Professor Assumpta Ryan
Professor of Ageing and Health, Ulster University
App freely available at www.theinspiredapp.com
People living with dementia can see their quality of life and relationships improve through reminiscing about important personal events from the past.
Reminiscence can have huge value in enhancing the wellbeing of people living with dementia. Reflecting on and sharing life events can improve their quality of life and relationships.
Assumpta Ryan, Professor of Ageing and Health at Ulster University, says: “When people are first diagnosed with dementia, often all they think about is what they may lose – the ability to work, drive, or remember people and things that are important to them.
“Their short-term memory may be impacted but they are often able to remember events that happened in the past. This opens up opportunities for conversations and relationships to be sustained and new relationships to be developed.”
Trigger needed for memories
Opening up these memories, however, often requires a trigger. Technology is helping achieve that with a reminiscence app developed by Ulster University in partnership with Dementia NI and Scaffold Digital. The app called Inspired (Individual Special Reminiscences in Dementia) builds on research looking at the impact of a personalised approach to reminiscence.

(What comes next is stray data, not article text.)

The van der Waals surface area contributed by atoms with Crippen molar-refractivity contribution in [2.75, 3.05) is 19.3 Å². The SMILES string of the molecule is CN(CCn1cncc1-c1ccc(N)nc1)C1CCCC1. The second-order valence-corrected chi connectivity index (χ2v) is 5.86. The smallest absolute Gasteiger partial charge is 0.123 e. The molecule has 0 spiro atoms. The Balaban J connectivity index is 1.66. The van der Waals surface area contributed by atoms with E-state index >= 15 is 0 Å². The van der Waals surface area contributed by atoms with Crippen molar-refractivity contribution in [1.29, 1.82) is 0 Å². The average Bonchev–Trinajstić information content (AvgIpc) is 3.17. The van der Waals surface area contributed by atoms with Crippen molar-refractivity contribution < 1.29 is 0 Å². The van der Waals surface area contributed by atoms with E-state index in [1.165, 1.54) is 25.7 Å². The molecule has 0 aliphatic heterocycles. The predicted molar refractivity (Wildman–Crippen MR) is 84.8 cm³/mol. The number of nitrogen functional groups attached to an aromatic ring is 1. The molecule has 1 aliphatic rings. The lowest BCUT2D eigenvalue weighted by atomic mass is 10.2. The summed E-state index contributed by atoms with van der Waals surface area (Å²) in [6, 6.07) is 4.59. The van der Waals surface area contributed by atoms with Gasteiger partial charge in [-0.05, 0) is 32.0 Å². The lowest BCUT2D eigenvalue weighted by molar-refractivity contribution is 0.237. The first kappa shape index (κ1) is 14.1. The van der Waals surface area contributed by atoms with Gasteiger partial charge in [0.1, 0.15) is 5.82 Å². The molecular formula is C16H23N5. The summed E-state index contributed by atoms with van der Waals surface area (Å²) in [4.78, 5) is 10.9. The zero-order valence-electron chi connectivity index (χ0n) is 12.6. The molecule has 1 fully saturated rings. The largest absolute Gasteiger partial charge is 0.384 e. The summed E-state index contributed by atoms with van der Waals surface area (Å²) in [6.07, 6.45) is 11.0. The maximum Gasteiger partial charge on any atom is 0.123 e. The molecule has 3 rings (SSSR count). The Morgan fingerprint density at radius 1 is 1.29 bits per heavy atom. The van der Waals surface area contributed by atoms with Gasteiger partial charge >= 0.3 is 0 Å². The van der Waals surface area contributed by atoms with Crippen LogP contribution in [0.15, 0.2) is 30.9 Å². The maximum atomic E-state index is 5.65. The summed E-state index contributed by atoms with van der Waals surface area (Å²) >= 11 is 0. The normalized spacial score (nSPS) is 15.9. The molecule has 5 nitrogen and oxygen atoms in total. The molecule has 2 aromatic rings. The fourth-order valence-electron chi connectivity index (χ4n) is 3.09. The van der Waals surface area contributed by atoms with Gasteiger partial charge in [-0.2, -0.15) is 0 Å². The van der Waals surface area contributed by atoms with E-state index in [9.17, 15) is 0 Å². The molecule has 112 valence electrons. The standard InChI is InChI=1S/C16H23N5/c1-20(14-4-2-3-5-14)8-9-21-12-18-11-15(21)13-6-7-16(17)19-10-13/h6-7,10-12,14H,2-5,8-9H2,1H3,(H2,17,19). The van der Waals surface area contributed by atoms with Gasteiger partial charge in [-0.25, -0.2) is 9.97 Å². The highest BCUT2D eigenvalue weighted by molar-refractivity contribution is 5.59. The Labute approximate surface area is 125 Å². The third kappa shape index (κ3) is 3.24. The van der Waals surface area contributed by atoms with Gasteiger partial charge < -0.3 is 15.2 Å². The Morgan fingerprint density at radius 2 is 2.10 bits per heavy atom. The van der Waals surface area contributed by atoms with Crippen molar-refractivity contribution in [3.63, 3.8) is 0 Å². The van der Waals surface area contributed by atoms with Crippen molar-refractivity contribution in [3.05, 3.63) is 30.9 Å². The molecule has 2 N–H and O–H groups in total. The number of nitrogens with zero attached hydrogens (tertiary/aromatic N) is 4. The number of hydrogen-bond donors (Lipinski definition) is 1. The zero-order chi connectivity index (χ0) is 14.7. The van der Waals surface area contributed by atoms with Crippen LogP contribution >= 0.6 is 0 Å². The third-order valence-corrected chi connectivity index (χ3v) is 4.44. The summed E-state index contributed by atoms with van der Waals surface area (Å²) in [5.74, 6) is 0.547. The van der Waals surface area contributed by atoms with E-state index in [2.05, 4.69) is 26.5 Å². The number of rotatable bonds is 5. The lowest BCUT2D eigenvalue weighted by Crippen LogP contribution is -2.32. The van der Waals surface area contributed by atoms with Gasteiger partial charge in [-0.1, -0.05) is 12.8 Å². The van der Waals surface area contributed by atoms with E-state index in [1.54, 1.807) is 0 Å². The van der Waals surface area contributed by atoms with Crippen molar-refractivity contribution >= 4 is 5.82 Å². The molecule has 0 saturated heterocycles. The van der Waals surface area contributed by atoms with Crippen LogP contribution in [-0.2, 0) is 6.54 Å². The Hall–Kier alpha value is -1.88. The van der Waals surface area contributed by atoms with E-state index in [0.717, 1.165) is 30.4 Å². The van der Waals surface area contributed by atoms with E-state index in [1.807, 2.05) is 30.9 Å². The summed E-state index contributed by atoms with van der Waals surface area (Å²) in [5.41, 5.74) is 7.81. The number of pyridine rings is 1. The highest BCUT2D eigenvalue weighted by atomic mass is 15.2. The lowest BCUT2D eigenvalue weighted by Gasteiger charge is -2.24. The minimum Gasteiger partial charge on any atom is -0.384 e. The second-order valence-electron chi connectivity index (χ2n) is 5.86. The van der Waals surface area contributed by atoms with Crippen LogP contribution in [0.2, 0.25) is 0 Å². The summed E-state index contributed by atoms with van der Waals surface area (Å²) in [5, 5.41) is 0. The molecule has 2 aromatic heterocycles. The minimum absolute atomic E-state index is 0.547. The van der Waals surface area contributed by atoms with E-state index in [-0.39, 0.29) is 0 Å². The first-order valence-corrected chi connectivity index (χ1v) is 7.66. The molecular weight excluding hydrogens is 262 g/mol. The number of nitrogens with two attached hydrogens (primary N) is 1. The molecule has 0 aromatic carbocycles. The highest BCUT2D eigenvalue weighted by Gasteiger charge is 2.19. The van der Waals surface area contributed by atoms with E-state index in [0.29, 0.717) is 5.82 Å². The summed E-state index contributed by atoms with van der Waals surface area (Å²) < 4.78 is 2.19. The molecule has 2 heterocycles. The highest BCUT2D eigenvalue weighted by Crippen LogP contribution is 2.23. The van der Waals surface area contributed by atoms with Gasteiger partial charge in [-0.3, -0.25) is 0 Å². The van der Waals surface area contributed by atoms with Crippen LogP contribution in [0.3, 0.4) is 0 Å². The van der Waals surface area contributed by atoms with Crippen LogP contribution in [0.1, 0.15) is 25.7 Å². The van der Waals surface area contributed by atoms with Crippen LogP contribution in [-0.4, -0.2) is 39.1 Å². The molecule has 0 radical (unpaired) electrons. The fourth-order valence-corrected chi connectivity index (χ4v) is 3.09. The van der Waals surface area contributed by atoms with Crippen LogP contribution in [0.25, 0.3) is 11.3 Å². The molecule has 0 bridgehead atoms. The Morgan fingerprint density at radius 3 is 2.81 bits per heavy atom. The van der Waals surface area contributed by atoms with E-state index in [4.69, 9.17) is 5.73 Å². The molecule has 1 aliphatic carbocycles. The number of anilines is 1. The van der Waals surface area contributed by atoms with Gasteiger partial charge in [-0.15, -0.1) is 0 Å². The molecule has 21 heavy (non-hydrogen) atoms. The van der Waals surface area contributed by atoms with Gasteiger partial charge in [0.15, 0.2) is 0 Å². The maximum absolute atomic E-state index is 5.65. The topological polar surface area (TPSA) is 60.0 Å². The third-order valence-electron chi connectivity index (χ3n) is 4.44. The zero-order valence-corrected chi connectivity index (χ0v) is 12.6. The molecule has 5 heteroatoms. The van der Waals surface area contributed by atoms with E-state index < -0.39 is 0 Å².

The use of photographs, music or video clips to start conversations about meaningful life events form the basis of the app, which was trialled on 30 people living with dementia and their family carers.
“We looked at how close people felt to one another and measured the quality of their relationship and their emotional wellbeing,” says Professor Ryan.
“We found that the relationship between people living with dementia and their carers improved while using the app.
Recollecting life events
The idea of the app is to encourage people to think of important life events, such as a family celebration, and upload photographs and music from that event. In addition, there is the novel option to add text or voice notes to enhance the memory.
“Tapping into those memories through photographs or music can promote conversations and have real and meaningful benefits for people living with dementia and for their carers,” says Professor Ryan.
Every aspect of the free app – usable on Apple and Android mobile phones and devices was designed in partnership with the Alzheimer’s Society and more recently with Dementia NI, a charity in Northern Ireland whose members live with a diagnosis of dementia.
“We are grateful to the Northern Ireland Health and Social Care Board, the Atlantic Philanthropies and the Public Health Agency Research and Development Division for funding our research.”